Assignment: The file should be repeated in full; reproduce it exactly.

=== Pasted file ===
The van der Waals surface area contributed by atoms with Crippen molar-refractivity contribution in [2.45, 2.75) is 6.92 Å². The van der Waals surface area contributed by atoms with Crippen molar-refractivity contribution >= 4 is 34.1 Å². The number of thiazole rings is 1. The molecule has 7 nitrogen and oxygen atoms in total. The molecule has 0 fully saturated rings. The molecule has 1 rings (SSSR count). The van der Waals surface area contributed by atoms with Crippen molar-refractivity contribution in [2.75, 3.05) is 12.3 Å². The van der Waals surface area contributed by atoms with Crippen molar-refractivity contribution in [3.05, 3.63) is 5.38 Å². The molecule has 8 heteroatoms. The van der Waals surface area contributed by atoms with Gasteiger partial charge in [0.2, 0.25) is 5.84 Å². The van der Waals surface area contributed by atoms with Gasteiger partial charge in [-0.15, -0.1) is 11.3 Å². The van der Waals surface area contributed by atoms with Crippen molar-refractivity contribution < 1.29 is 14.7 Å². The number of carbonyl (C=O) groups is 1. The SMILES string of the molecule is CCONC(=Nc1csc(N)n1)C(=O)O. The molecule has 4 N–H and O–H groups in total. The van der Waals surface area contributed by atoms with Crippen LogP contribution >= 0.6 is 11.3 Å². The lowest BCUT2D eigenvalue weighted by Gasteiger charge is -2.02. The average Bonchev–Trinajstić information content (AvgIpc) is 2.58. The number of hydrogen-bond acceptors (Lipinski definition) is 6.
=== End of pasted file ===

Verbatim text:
The van der Waals surface area contributed by atoms with Crippen molar-refractivity contribution in [2.45, 2.75) is 6.92 Å². The van der Waals surface area contributed by atoms with Crippen molar-refractivity contribution >= 4 is 34.1 Å². The number of thiazole rings is 1. The molecule has 7 nitrogen and oxygen atoms in total. The molecule has 0 fully saturated rings. The molecule has 1 rings (SSSR count). The van der Waals surface area contributed by atoms with Crippen molar-refractivity contribution in [2.75, 3.05) is 12.3 Å². The van der Waals surface area contributed by atoms with Crippen molar-refractivity contribution in [3.05, 3.63) is 5.38 Å². The molecule has 8 heteroatoms. The van der Waals surface area contributed by atoms with Gasteiger partial charge in [0.2, 0.25) is 5.84 Å². The van der Waals surface area contributed by atoms with Gasteiger partial charge in [-0.15, -0.1) is 11.3 Å². The van der Waals surface area contributed by atoms with Crippen molar-refractivity contribution < 1.29 is 14.7 Å². The number of carbonyl (C=O) groups is 1. The SMILES string of the molecule is CCONC(=Nc1csc(N)n1)C(=O)O. The molecule has 4 N–H and O–H groups in total. The van der Waals surface area contributed by atoms with Crippen LogP contribution >= 0.6 is 11.3 Å². The lowest BCUT2D eigenvalue weighted by Gasteiger charge is -2.02. The average Bonchev–Trinajstić information content (AvgIpc) is 2.58. The number of hydrogen-bond acceptors (Lipinski definition) is 6.